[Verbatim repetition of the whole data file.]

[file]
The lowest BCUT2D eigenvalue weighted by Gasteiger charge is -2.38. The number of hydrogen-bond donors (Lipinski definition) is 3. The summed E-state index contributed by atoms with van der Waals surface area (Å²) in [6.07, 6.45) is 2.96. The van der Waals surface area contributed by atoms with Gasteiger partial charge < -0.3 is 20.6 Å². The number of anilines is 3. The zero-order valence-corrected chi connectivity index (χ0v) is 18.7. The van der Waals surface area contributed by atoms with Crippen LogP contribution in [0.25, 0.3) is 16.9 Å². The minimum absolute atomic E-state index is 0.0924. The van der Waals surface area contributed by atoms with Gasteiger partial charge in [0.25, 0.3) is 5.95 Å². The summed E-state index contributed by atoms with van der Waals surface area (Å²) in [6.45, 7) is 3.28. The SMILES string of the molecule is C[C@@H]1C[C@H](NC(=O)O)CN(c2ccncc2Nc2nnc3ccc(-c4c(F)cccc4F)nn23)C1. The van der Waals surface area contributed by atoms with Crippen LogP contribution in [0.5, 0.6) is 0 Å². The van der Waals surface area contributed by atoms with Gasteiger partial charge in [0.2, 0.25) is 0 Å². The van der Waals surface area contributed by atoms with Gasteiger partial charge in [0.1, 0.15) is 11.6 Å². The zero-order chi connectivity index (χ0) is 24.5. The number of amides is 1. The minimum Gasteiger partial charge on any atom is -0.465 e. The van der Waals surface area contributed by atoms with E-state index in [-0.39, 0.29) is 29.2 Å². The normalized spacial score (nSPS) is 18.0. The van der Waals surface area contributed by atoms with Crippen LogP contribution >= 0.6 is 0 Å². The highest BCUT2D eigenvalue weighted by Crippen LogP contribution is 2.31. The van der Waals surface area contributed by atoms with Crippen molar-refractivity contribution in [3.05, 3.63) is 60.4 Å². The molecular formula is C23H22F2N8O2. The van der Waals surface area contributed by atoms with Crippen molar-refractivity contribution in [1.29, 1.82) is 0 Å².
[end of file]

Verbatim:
The lowest BCUT2D eigenvalue weighted by Gasteiger charge is -2.38. The number of hydrogen-bond donors (Lipinski definition) is 3. The summed E-state index contributed by atoms with van der Waals surface area (Å²) in [6.07, 6.45) is 2.96. The van der Waals surface area contributed by atoms with Gasteiger partial charge < -0.3 is 20.6 Å². The number of anilines is 3. The zero-order valence-corrected chi connectivity index (χ0v) is 18.7. The van der Waals surface area contributed by atoms with Crippen LogP contribution in [0.25, 0.3) is 16.9 Å². The minimum absolute atomic E-state index is 0.0924. The van der Waals surface area contributed by atoms with Gasteiger partial charge in [0.25, 0.3) is 5.95 Å². The summed E-state index contributed by atoms with van der Waals surface area (Å²) in [6.45, 7) is 3.28. The SMILES string of the molecule is C[C@@H]1C[C@H](NC(=O)O)CN(c2ccncc2Nc2nnc3ccc(-c4c(F)cccc4F)nn23)C1. The van der Waals surface area contributed by atoms with Crippen LogP contribution in [0.5, 0.6) is 0 Å². The van der Waals surface area contributed by atoms with Gasteiger partial charge in [0.2, 0.25) is 0 Å². The van der Waals surface area contributed by atoms with Gasteiger partial charge in [0.1, 0.15) is 11.6 Å². The zero-order chi connectivity index (χ0) is 24.5. The number of amides is 1. The minimum Gasteiger partial charge on any atom is -0.465 e. The van der Waals surface area contributed by atoms with E-state index in [-0.39, 0.29) is 29.2 Å². The normalized spacial score (nSPS) is 18.0. The van der Waals surface area contributed by atoms with Crippen LogP contribution >= 0.6 is 0 Å². The highest BCUT2D eigenvalue weighted by Crippen LogP contribution is 2.31. The van der Waals surface area contributed by atoms with Crippen molar-refractivity contribution in [3.05, 3.63) is 60.4 Å². The molecular formula is C23H22F2N8O2. The van der Waals surface area contributed by atoms with Crippen molar-refractivity contribution in [1.29, 1.82) is 0 Å².